14 Things I’m Giving Up in 2014

The past week has been unusually warm in Manhattan. The air feels crisp and inviting, the atmosphere of the streets lively and fresh, and the people – myself included – invigorated for a New Year. I always make resolutions and oddly enough, I do actually keep them. There’s something about January 1 that makes me feel like I get a second chance (or a 26th one…) to improve bad habits or start great ones.

In 2012, I spent a lot of time holding back and not compromising. If my friends wanted to go out, I almost always selfishly insisted on the west side so I’d have an easier commute. If I was asked out on a date by a potentially wonderful man – but he suggested the Lower East Side on a Tuesday – I would have politely declined. But in 2013, I made a vow to say “yes” more – and that’s exactly what I did:

I said “yes” to Mexico in April. I said “yes” to late nights and early mornings. Yes to training for (and completing!) a half-marathon. Yes to kissing a nameless man on the corner of West 4th at 2 a.m. Yes to walking all the way across the park with Lucy in tow to the east side to visit friends. Yes to going all the way to Brooklyn for brunch — and thoroughly enjoying myself. Yes to trips to North Carolina three times, yes to new foods and new drinks, new clothes I normally wouldn’t wear, yes, yes, yes!

But in 2013, I also said “yes” to a lot of negativity.

And even more fear. I said “yes” to those really terrible thoughts that made me feel like everything that could possibly go wrong, did. I said “yes” at the expense of myself, sometimes sacrificing what I really wanted to make someone – anyone – happy. I said “yes” to thinking the absolute worst in every situation, every person, every date that left a bad taste in my mind. I did learn how to take those chances and change my attitude, but in ways that made me stronger.. and weaker, too.

What I want the most out of 2014 is to be happy. And so many things can contribute to happiness: health, friends, career, love, travel, new experiences. I don’t want to limit myself or put pressure on a timeline, but I do want to live better. I want to live with the same kind of passion, that same drive and hopefulness that made me who I am and made me a success in New York. I miss that beat in my step, that faith in my heart, that smart, sharp, kind, enthusiastic spirit that made me feel unstoppable.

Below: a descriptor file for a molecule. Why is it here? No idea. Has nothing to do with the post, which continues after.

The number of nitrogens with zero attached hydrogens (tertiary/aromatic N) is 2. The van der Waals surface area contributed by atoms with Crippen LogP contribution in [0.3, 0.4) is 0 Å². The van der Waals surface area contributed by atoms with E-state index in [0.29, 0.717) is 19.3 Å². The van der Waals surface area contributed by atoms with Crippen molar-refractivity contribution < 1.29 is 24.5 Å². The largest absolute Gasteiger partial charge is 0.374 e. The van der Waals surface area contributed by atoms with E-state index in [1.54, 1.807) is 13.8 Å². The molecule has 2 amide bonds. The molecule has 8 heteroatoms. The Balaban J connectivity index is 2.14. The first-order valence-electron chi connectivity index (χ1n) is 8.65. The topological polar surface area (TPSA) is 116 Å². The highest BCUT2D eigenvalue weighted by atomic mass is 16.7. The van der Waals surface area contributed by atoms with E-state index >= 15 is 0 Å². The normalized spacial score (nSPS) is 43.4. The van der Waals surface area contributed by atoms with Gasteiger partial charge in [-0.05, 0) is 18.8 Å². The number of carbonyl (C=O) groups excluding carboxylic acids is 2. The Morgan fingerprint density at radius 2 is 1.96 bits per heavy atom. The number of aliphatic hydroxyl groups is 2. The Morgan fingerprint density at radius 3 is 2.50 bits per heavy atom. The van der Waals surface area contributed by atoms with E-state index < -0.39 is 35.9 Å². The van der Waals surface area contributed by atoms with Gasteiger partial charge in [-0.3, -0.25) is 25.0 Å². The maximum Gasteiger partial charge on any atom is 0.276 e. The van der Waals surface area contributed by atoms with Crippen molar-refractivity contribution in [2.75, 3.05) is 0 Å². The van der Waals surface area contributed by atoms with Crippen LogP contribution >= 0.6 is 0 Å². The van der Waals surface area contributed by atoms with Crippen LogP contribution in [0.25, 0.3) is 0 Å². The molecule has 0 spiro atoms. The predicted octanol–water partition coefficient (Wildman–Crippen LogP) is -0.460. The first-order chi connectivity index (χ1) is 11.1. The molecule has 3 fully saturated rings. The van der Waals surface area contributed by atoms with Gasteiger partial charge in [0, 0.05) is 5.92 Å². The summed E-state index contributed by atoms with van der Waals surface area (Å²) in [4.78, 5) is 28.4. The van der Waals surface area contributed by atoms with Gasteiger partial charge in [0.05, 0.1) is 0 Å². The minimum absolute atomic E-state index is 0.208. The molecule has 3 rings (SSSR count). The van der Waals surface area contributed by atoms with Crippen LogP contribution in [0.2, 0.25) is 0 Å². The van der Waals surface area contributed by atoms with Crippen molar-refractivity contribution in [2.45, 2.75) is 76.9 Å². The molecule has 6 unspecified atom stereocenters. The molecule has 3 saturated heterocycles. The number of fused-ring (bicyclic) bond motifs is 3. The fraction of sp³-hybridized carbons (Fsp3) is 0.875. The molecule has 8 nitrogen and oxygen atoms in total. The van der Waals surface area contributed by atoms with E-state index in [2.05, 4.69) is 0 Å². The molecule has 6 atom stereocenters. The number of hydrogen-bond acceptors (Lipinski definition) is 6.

And to get that firecracker Tigar back, I need to let go of some very small and very big things that are holding me back or keeping me down. These aren’t quite resolutions – just a little guide to help me along the new journey of 2014. Because really, with some of these out-of-the-way, my resolution to be happy again, might just be a reality.

In no particular order, here are 14 things I’m giving up in 2014:

1- Duck Face
Guilty as charged: if you stalk my Instagram, you’ll see so many duck face examples, it’s quite embarrassing. Sure, it can be cute. If you’re, like, 15, not, ya know, 25.

2- Investing in People Who Don’t Invest in Me
One of the hardest lessons I’ve had to learn as an adult is that friendships change. We all expect relationships to be difficult, life-changing experiences, but friendships are that way too. Even if you’ve been friends for years or just a short period of time, if someone isn’t making your life better by being in it, then get them out. People who are worth your time, will make time to invest in you.

3- Biting My Tongue
Maybe it’s my recently damped self-confidence or just the anxiety of saying the wrong thing, but in my life and in my career, I’ve had a tendency to not say what I really think. But this year, it’s time to lean in. I can’t move up – or move forward – by being silent.

4- Hitting Snooze